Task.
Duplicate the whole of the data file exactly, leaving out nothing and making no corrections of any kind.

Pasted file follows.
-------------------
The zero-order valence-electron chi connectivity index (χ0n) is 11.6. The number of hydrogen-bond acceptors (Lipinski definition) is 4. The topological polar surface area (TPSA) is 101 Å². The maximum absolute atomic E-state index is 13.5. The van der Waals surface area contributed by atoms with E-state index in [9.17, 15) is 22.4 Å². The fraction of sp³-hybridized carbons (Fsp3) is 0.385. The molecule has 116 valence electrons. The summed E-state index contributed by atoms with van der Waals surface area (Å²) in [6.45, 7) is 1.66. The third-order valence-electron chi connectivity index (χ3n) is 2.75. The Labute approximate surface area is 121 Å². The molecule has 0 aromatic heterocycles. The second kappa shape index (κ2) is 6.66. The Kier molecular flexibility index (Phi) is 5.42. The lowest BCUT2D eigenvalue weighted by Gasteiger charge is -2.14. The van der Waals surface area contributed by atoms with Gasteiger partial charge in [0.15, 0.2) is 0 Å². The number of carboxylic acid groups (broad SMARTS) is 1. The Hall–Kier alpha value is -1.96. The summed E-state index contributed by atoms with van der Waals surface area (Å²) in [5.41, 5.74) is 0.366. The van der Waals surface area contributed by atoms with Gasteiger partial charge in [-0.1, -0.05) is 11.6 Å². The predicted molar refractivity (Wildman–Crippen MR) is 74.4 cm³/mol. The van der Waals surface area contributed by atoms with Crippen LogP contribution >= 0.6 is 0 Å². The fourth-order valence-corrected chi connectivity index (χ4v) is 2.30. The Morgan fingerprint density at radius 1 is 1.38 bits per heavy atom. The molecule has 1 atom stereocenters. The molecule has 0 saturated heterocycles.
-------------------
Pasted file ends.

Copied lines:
The zero-order valence-electron chi connectivity index (χ0n) is 11.6. The number of hydrogen-bond acceptors (Lipinski definition) is 4. The topological polar surface area (TPSA) is 101 Å². The maximum absolute atomic E-state index is 13.5. The van der Waals surface area contributed by atoms with E-state index in [9.17, 15) is 22.4 Å². The fraction of sp³-hybridized carbons (Fsp3) is 0.385. The molecule has 116 valence electrons. The summed E-state index contributed by atoms with van der Waals surface area (Å²) in [6.45, 7) is 1.66. The third-order valence-electron chi connectivity index (χ3n) is 2.75. The Labute approximate surface area is 121 Å². The molecule has 0 aromatic heterocycles. The second kappa shape index (κ2) is 6.66. The Kier molecular flexibility index (Phi) is 5.42. The lowest BCUT2D eigenvalue weighted by Gasteiger charge is -2.14. The van der Waals surface area contributed by atoms with Gasteiger partial charge in [0.15, 0.2) is 0 Å². The number of carboxylic acid groups (broad SMARTS) is 1. The Hall–Kier alpha value is -1.96. The summed E-state index contributed by atoms with van der Waals surface area (Å²) in [5.41, 5.74) is 0.366. The van der Waals surface area contributed by atoms with Gasteiger partial charge in [-0.1, -0.05) is 11.6 Å². The predicted molar refractivity (Wildman–Crippen MR) is 74.4 cm³/mol. The van der Waals surface area contributed by atoms with Crippen LogP contribution >= 0.6 is 0 Å². The fourth-order valence-corrected chi connectivity index (χ4v) is 2.30. The Morgan fingerprint density at radius 1 is 1.38 bits per heavy atom. The molecule has 1 atom stereocenters. The molecule has 0 saturated heterocycles.